Saint Bertha de Paris, Queen of Kent

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Bertha de Paris, Queen of Kent

Also Known As: "Aldeberge", "Aldeburgh", "Bertha Of /Kent/"
Birthdate:
Birthplace: Paris, Paris, Île-de-France, France
Death: Died in Canterbury, Kingdom of Kent
Immediate Family:

Daughter of Charibert I, King of the Franks at Paris and Ingoberga de Paris, Queen of Paris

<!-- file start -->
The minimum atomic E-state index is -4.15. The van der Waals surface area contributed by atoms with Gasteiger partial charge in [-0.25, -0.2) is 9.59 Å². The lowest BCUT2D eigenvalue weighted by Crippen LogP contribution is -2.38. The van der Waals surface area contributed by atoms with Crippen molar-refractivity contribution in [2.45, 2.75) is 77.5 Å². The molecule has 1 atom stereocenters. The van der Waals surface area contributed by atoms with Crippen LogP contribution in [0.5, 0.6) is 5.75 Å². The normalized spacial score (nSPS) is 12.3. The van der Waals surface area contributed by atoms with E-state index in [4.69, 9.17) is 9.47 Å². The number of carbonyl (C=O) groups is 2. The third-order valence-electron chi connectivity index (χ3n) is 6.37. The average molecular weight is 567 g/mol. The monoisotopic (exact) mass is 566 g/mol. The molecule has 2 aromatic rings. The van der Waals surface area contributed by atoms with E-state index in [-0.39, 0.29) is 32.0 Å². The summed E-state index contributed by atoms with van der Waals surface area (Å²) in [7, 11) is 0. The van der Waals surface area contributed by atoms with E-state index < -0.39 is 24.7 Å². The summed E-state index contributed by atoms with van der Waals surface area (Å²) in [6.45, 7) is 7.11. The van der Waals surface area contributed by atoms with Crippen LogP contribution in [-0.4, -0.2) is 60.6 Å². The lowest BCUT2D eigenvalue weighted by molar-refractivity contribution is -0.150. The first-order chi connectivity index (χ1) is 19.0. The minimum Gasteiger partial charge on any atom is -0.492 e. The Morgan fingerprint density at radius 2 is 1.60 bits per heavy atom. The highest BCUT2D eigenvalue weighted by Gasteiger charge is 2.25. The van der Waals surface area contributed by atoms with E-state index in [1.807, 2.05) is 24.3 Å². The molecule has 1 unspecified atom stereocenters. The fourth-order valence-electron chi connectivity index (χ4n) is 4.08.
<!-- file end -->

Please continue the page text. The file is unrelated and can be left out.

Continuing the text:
Wife of Saint Ethelbert I, King of Kent
Mother of Eadbald, King of Kent; Æthelburh, Abbess of Lyminge; Daut Aethelbert deKent and Erkinbert King of Kent
Half sister of Berteflede; Clothilde and NN

Occupation: Princess of Paris, Queen of Kent
Managed by: Edwin (Eddie) Durrett
Last Updated:

About Saint Bertha de Paris, Queen of Kent